I never know the percentages for that, but a good amount is improvised.  A very healthy amount is scripted though.  The bones of the story have been very consistent throughout all its development.  The essence of those characters and getting revenge and going on a journey…that’s always been there.  The intricacies along the way have shifted along the way.  It’s a good amount of improv, and I like improv.  By the way, the reason I like improv is because it makes the actors perform better.  If they don’t know what’s coming then it’s always fresh.  I always try to remind my actors that it doesn’t have to always be funny either.  Improv doesn’t mean make more jokes.  It just might mean that you can say a certain scripted speech in your own words.  By letting them have total ownership of the words, it often makes the performance stronger.

You mentioned earlier about the dogs’ mouths are done later on in post.  How much of what you’re filming are actual animals? And is that difficult to work with all those animals?

(Laughs) Yeah! I have this hat on because I’m actually bald from the stress (laughs).  It’s hard, yes.  That’s the simple answer.  To answer your first question, I would say about 95% of the film is just real dogs, and they had muzzles attached.  That was always my goal from the get-go, was to constantly strive for the real thing, so long as it was safe for the animals.  We hired all the right people and had the right people on set.  Anytime the animal couldn’t do it or it was remotely unsafe, then we went full CG.  I don’t think you’ll be able to tell when watching the film when we did that, which is great.  I have to give a shout out to the Aussies there, because the company that did it all was in Australia – MPC – and I was on the phone with Australia all day long.  I have a place in my heart for all the Australians who put their work into this movie.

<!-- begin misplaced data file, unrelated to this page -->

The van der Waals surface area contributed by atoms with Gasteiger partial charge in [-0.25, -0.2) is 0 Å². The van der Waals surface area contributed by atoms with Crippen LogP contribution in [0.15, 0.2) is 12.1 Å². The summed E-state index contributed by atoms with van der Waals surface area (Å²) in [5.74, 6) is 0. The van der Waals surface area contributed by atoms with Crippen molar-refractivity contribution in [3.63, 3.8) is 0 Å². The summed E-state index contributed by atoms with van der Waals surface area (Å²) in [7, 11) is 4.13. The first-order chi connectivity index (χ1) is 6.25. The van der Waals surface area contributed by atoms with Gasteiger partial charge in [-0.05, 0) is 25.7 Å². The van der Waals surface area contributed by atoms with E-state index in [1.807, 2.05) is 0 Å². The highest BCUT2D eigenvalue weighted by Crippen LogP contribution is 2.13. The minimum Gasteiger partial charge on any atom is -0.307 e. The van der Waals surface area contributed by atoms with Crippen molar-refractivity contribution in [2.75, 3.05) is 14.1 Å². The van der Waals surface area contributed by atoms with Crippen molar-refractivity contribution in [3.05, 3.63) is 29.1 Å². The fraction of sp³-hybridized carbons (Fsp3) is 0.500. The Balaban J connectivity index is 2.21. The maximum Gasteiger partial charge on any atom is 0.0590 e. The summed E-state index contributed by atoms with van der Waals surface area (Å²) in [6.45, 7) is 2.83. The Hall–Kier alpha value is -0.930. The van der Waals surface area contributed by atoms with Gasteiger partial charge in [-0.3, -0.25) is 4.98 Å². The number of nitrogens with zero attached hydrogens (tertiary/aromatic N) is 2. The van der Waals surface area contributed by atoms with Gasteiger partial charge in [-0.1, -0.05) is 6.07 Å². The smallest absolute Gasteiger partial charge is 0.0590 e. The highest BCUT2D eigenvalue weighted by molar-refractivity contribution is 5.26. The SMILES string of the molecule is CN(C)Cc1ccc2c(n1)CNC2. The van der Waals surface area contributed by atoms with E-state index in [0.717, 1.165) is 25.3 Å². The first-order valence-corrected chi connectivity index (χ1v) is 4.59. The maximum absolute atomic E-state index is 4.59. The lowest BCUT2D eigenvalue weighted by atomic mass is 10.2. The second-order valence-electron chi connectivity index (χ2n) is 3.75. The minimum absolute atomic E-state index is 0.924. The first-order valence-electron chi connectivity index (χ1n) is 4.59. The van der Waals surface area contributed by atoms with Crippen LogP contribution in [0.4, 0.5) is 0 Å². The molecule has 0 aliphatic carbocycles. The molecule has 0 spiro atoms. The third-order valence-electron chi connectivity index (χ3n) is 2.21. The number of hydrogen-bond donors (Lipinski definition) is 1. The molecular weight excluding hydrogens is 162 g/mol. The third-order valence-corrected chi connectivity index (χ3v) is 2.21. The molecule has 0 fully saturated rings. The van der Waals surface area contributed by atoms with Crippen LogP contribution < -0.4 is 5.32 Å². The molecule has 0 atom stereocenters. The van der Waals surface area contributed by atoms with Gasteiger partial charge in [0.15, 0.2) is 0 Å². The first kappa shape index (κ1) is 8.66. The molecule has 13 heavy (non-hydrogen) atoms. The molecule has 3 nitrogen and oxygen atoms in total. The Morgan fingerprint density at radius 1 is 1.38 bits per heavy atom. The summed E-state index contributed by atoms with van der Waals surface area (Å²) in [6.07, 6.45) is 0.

What’s amazing is that you learn one dog can do a lot.  Getting a dog to walk into a room, get from A to B, to sit down, bark, pick up a ball and walk out – which sounds really hard – trainers can get a dog to do that quite consistently.  The problem with my film is that I needed that to happen, but I needed another dog to bark when he got the ball, another dog to walk in halfway through the scene, and then another one to just lay there the entire time.  Once you added four dogs to every scene it became a mission.

As I said, this trailer was not what I was expecting, and I feel very confident going into a Josh Greenbaum film…

Oh, that’s very nice of you to say.  I hope I don’t let you down (laughs).

I don’t think you will.  Thank you so much for taking the time out, and I hope that when we chat next I can let you know which dog is my spirit animal.

I would love that.  I look forward to it.  It was lovely chatting with you, Peter.

Strays is scheduled for a release in Australian theatres on June 8th, 2023, with the United States to follow on June 9th.

Peter Gray

Film critic with a penchant for Dwayne Johnson, Jason Momoa, Michelle Pfeiffer and horror movies, harbouring the desire to be a face of entertainment news.